question about gpg - Security

This is a discussion on question about gpg - Security ; i just thought since the public key is used for encryption ,and the private for decryption,and as far as i know knowing some part of the encrypted data makes it easier to crack ...Exposing the public key it's still dangerous ...

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  1. question about gpg

    i just thought since the public key is used for encryption ,and the
    private for decryption,and as far as i know knowing some part of the
    encrypted data makes it easier to crack ...Exposing the public key
    it's still dangerous because one attacker could encrypt something with
    the stolen public key and then trying to crack hist own text or data
    to find the private key...which should be easier because he has de
    unencrypted version of his data.Am i right? Or as wrong as i can get?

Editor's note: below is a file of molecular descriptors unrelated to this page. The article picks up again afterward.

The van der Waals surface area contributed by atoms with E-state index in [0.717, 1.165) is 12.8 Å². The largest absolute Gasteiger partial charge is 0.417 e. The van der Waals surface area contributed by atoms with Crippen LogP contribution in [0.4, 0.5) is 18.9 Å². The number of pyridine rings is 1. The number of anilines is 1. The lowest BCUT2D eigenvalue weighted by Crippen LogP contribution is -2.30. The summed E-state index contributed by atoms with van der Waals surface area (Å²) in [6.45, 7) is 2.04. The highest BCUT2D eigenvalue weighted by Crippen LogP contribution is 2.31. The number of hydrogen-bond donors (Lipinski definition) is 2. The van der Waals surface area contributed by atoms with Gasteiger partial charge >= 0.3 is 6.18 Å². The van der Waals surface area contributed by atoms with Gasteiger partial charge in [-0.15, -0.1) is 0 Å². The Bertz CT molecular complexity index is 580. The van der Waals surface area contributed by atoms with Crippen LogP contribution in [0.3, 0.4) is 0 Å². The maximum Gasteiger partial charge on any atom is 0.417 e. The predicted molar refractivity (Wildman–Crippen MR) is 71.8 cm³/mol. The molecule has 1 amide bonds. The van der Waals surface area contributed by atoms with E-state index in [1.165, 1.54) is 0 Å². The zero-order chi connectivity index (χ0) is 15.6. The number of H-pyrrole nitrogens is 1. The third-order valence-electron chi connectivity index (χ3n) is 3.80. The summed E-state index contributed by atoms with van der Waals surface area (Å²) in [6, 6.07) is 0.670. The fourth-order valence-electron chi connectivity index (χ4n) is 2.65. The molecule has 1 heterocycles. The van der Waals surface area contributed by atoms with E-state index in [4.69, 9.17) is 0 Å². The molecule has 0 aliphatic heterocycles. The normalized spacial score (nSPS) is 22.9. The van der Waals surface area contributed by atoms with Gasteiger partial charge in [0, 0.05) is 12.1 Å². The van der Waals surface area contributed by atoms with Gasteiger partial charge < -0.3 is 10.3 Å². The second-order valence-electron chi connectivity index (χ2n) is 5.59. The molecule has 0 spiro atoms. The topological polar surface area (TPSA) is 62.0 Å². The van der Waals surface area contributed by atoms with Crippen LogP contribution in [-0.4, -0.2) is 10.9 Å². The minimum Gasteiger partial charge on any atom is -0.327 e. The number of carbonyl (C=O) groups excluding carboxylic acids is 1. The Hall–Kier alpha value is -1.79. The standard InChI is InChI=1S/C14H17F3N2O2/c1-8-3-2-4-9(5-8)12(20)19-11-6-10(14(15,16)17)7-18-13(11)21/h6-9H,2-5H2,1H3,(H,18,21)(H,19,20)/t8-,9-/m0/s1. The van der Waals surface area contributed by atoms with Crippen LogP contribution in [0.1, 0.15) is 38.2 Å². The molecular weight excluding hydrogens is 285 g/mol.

2. Re: question about gpg

    raydenxy@yahoo.com (07-07-12 16:13:58):

    > i just thought since the public key is used for encryption ,and the
    > private for decryption,and as far as i know knowing some part of the
    > encrypted data makes it easier to crack ...Exposing the public key
    > it's still dangerous because one attacker could encrypt something with
    > the stolen public key and then trying to crack hist own text or data
    > to find the private key...which should be easier because he has de
    > unencrypted version of his data.Am i right? Or as wrong as i can get?


    You are right. The lone fact that your public key is public makes an
    offline attack possible. Let's talk about the average run-time of such
    an attack. If you can delay the heat death of the universe for another